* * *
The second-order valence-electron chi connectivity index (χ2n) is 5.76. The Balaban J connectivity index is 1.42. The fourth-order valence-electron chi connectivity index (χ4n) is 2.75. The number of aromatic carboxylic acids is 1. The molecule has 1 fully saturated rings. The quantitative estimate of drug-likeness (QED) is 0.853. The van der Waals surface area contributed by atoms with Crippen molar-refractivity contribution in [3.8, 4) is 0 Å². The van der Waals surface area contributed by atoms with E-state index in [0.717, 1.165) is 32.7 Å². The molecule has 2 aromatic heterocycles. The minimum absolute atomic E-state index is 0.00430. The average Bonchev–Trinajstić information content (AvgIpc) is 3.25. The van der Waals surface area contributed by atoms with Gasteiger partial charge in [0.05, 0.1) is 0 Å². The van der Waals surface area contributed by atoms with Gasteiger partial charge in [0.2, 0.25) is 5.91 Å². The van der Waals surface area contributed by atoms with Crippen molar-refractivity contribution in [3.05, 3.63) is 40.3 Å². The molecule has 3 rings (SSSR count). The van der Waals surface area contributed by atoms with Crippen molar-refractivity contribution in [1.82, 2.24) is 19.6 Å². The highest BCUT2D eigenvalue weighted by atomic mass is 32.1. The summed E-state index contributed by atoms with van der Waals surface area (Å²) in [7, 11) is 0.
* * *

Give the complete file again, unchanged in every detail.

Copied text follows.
The second-order valence-electron chi connectivity index (χ2n) is 5.76. The Balaban J connectivity index is 1.42. The fourth-order valence-electron chi connectivity index (χ4n) is 2.75. The number of aromatic carboxylic acids is 1. The molecule has 1 fully saturated rings. The quantitative estimate of drug-likeness (QED) is 0.853. The van der Waals surface area contributed by atoms with Crippen molar-refractivity contribution in [3.8, 4) is 0 Å². The van der Waals surface area contributed by atoms with E-state index in [0.717, 1.165) is 32.7 Å². The molecule has 2 aromatic heterocycles. The minimum absolute atomic E-state index is 0.00430. The average Bonchev–Trinajstić information content (AvgIpc) is 3.25. The van der Waals surface area contributed by atoms with Gasteiger partial charge in [0.05, 0.1) is 0 Å². The van der Waals surface area contributed by atoms with Gasteiger partial charge in [0.2, 0.25) is 5.91 Å². The van der Waals surface area contributed by atoms with Crippen molar-refractivity contribution in [3.05, 3.63) is 40.3 Å². The molecule has 3 rings (SSSR count). The van der Waals surface area contributed by atoms with Crippen molar-refractivity contribution in [1.82, 2.24) is 19.6 Å². The highest BCUT2D eigenvalue weighted by atomic mass is 32.1. The summed E-state index contributed by atoms with van der Waals surface area (Å²) in [7, 11) is 0.